On April 20, the U.S. Equal Employment Opportunity Commission (EEOC) announced prosecution of some of the worst abuses ever encountered in the agency’s 45-year history. EEOC filed federal lawsuits against companies that trafficked hundreds of foreign workers to Washington, Hawaii, Texas, and Mississippi and forced them to work under conditions of shocking exploitation.
One of the defendants is Signal International, which builds and repairs oil rigs at shipyards along the Gulf Coast. According to the EEOC lawsuit, Signal International brought over 500 pipefitters and welders from India between October 2006 and March 2007. Signal was able to import the workers under temporary H-2B visas, after telling the U.S. government it could not find enough qualified American workers to meet its workload in the aftermath of Hurricane Katrina.
In India, the workers were recruited under false promises that the visas would lead to green cards and permanent residency in the United States, and they paid recruiters up to $20,000 each for their jobs. Upon arrival at Signal shipyards in Pascagoula, Mississippi, and Orange, Texas, the workers were made to sign forms, in English, committing them to pay over $1,000 a month for housing, transportation and food — whether or not they ate the company’s food or lived in its housing. The housing consisted of what the company called “man camps” — a series of one-room modular trailers connected by elevated walkways, enclosed by barbed wire fences and accessible through a single guarded entrance. The camps were located in isolated industrial areas, miles from anywhere. Each trailer housed up to 24 men in two-tiered bunk beds, packed so tightly it was difficult to move between bunks. In separate mess hall trailers, workers were fed poor quality food. Toilets were insufficient, and workers had to line up in the morning to shower or relieve themselves. Workers were not allowed to have visitors. They had their bags searched when they entered, and were also subjected to surprise searches of their belongings by camp guards employed by Signal. Guards enforced camp rules with fines of $250 for the first violation and $500 for the second.
Workers also had $100 to $200 a week deducted from their wages to pay for tool kits they were required to buy from the company.
Signal International assigned numbers to each Indian employee, and called workers by their numbers instead of their names. Supervisors also used offensive and insulting language, calling workers thieves, animals, rats, “f…ing Keralites,” and “whining little bitches,” and telling them that their company living conditions were better than those of the slums of India.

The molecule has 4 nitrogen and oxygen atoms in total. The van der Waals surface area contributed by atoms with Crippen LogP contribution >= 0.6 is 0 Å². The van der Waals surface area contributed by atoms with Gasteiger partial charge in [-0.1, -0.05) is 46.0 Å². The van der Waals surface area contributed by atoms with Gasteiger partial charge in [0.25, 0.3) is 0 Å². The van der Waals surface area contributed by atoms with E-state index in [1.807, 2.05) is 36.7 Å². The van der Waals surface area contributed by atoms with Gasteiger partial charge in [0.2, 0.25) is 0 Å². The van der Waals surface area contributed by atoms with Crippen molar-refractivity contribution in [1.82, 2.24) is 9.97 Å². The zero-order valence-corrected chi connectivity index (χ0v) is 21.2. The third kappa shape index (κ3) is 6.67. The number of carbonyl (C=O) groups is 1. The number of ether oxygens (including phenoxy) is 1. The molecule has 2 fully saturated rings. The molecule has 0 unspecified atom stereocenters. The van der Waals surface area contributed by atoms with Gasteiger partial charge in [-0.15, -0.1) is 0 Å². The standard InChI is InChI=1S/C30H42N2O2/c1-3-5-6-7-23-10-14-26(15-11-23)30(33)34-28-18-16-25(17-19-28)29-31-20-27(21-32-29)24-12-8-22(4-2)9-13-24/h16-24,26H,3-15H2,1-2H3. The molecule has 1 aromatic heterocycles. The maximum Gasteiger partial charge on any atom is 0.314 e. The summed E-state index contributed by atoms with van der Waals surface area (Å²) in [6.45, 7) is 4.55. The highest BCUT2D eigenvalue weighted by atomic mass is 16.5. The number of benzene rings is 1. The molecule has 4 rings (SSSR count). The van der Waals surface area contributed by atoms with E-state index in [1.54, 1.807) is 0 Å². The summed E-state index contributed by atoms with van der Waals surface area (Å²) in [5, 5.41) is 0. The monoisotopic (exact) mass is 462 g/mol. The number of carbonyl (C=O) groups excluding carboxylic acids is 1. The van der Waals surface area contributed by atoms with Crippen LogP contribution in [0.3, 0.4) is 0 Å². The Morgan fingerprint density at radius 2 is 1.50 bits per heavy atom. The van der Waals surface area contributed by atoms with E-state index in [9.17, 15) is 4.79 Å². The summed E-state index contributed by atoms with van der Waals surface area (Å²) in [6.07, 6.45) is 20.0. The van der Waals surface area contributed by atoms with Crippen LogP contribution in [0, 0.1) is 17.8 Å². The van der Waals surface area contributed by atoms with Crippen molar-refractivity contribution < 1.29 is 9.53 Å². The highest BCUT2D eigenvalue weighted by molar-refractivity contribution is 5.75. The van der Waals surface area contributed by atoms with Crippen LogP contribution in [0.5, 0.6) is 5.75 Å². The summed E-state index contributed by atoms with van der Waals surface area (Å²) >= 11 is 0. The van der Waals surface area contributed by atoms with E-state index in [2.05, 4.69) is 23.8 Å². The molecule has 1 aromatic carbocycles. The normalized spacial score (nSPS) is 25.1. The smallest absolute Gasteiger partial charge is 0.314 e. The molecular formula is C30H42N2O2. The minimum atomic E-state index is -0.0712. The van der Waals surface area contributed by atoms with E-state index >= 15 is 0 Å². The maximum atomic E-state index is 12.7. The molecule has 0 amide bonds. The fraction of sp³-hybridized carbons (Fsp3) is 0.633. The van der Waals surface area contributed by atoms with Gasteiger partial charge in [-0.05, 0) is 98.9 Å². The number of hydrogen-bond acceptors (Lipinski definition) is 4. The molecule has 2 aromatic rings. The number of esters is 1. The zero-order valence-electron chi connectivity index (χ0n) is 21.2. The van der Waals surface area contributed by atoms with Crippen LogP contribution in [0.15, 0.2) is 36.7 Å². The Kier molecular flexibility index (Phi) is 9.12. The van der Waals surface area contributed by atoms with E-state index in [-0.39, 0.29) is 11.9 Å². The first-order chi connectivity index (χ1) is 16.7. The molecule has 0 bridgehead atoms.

When workers complained to managers, they were threatened with deportation. On March 4, 2007, a group of workers at the Pascagoula shipyard met with attorneys at a local church. The company got wind of it, and called the wife of one of the workers, in India, threatening he’d be deported. Five days later, five Signal guards locked the gate to the “man camp,” swept through the bunkhouses looking for workers who had organized the church meeting, and forcibly brought them to another trailer. The plan was to fire the ringleaders and put them immediately on a plane back to India, but one of the workers foiled the plan by cutting his wrists in an attempt at suicide.
In separate lawsuits, EEOC accused a Beverly Hills-based labor contractor, Global Horizons, of similar abuses against workers brought from Thailand to work on farms in Hawaii and Washington. According to the lawsuit, between 2003 and 2007, Global Horizons enticed over 200 Thai men with false promises of steady, high-paying agricultural jobs along with temporary visas allowing them to live and work legally in the United States. But upon workers’ arrival in the United States, Global Horizons confiscated their passports and threatened them with deportation if they complained. To get jobs and passage, Thai workers had paid hefty recruitment fees to Global Horizons, but their farm wages were low — far less than promised — with the result that they and their families back in Thailand were severely in debt to the company. On the farms, Thai workers lived in vermin-infested company housing and were forbidden to leave. At work, they endured screaming, threats and physical assaults by overseers, and were isolated from non-Thai farm workers working under more tolerable conditions.
In addition to Global Horizons, the suits name six Hawaiian farms as defendants: Del Monte Fresh Produce, Kauai Coffee Company, Captain Cook Coffee Company, Kelena Farms, Mac Farms, Maui Pineapple Company; as well as two Yakima County farms —Green Acres Farms and Valley Fruit Orchards.
EEOC is seeking back pay, compensatory and punitive damages, as well as federal court orders to prevent further abuses.
EEOC’s mission is enforcement of Title 7 of the Civil Rights Act, which bans employers from treating workers differently on the basis of race, national origin, or other factors, said Justine S. Lisser, Senior Attorney-Advisor in EEOC’s Office of Communications.
“What’s different in these cases is the magnitude of abuse,” Lisser told the Labor Press.